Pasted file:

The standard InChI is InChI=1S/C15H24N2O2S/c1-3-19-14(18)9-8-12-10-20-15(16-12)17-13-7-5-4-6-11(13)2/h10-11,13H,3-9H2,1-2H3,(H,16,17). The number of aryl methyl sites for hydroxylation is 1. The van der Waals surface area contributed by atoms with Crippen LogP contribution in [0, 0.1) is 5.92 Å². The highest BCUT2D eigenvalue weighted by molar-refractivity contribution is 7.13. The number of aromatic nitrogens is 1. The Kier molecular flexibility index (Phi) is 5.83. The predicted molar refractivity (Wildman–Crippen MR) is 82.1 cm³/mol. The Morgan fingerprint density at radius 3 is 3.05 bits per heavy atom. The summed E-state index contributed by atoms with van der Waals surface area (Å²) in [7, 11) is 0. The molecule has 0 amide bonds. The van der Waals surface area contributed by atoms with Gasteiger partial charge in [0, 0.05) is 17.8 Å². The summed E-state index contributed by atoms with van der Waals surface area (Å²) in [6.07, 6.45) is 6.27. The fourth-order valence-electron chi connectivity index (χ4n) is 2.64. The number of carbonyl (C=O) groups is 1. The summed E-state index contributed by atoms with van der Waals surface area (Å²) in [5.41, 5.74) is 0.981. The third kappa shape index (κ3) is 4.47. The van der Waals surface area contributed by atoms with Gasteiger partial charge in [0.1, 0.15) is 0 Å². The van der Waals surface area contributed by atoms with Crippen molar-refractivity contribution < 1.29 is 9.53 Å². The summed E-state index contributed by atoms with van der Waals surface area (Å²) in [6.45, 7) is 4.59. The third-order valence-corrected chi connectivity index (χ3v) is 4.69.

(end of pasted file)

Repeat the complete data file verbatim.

The standard InChI is InChI=1S/C15H24N2O2S/c1-3-19-14(18)9-8-12-10-20-15(16-12)17-13-7-5-4-6-11(13)2/h10-11,13H,3-9H2,1-2H3,(H,16,17). The number of aryl methyl sites for hydroxylation is 1. The van der Waals surface area contributed by atoms with Crippen LogP contribution in [0, 0.1) is 5.92 Å². The highest BCUT2D eigenvalue weighted by molar-refractivity contribution is 7.13. The number of aromatic nitrogens is 1. The Kier molecular flexibility index (Phi) is 5.83. The predicted molar refractivity (Wildman–Crippen MR) is 82.1 cm³/mol. The Morgan fingerprint density at radius 3 is 3.05 bits per heavy atom. The summed E-state index contributed by atoms with van der Waals surface area (Å²) in [7, 11) is 0. The molecule has 0 amide bonds. The van der Waals surface area contributed by atoms with Gasteiger partial charge in [0, 0.05) is 17.8 Å². The summed E-state index contributed by atoms with van der Waals surface area (Å²) in [6.07, 6.45) is 6.27. The fourth-order valence-electron chi connectivity index (χ4n) is 2.64. The number of carbonyl (C=O) groups is 1. The summed E-state index contributed by atoms with van der Waals surface area (Å²) in [5.41, 5.74) is 0.981. The third kappa shape index (κ3) is 4.47. The van der Waals surface area contributed by atoms with Gasteiger partial charge in [0.1, 0.15) is 0 Å². The van der Waals surface area contributed by atoms with Crippen molar-refractivity contribution < 1.29 is 9.53 Å². The summed E-state index contributed by atoms with van der Waals surface area (Å²) in [6.45, 7) is 4.59. The third-order valence-corrected chi connectivity index (χ3v) is 4.69.